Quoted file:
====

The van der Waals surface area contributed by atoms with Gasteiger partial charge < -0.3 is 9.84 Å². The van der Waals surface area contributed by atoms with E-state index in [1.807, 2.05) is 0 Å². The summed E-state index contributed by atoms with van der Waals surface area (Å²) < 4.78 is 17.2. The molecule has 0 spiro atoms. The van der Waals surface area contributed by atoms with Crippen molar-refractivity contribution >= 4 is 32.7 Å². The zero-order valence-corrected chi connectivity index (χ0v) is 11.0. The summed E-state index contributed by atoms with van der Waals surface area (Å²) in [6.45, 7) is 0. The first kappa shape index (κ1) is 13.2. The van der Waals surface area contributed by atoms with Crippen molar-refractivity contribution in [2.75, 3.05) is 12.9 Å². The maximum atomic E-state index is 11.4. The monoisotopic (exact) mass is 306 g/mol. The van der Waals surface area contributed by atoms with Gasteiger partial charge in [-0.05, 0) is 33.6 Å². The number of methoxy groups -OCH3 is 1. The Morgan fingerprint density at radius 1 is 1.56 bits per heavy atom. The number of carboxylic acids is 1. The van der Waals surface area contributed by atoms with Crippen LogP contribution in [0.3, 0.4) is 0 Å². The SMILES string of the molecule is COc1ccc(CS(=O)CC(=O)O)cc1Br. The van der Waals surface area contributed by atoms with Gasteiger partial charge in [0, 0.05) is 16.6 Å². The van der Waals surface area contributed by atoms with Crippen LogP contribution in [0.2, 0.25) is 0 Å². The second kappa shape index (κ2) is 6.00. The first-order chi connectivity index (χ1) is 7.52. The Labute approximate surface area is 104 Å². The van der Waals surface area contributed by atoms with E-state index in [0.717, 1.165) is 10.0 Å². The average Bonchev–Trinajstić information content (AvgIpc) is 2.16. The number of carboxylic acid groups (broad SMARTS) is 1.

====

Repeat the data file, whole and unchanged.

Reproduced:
The van der Waals surface area contributed by atoms with Gasteiger partial charge < -0.3 is 9.84 Å². The van der Waals surface area contributed by atoms with E-state index in [1.807, 2.05) is 0 Å². The summed E-state index contributed by atoms with van der Waals surface area (Å²) < 4.78 is 17.2. The molecule has 0 spiro atoms. The van der Waals surface area contributed by atoms with Crippen molar-refractivity contribution >= 4 is 32.7 Å². The zero-order valence-corrected chi connectivity index (χ0v) is 11.0. The summed E-state index contributed by atoms with van der Waals surface area (Å²) in [6.45, 7) is 0. The first kappa shape index (κ1) is 13.2. The van der Waals surface area contributed by atoms with Crippen molar-refractivity contribution in [2.75, 3.05) is 12.9 Å². The maximum atomic E-state index is 11.4. The monoisotopic (exact) mass is 306 g/mol. The van der Waals surface area contributed by atoms with Gasteiger partial charge in [-0.05, 0) is 33.6 Å². The number of methoxy groups -OCH3 is 1. The Morgan fingerprint density at radius 1 is 1.56 bits per heavy atom. The number of carboxylic acids is 1. The van der Waals surface area contributed by atoms with Crippen LogP contribution in [0.3, 0.4) is 0 Å². The SMILES string of the molecule is COc1ccc(CS(=O)CC(=O)O)cc1Br. The van der Waals surface area contributed by atoms with Gasteiger partial charge in [0, 0.05) is 16.6 Å². The van der Waals surface area contributed by atoms with Crippen LogP contribution in [0.2, 0.25) is 0 Å². The second kappa shape index (κ2) is 6.00. The first-order chi connectivity index (χ1) is 7.52. The Labute approximate surface area is 104 Å². The van der Waals surface area contributed by atoms with E-state index in [0.717, 1.165) is 10.0 Å². The average Bonchev–Trinajstić information content (AvgIpc) is 2.16. The number of carboxylic acid groups (broad SMARTS) is 1.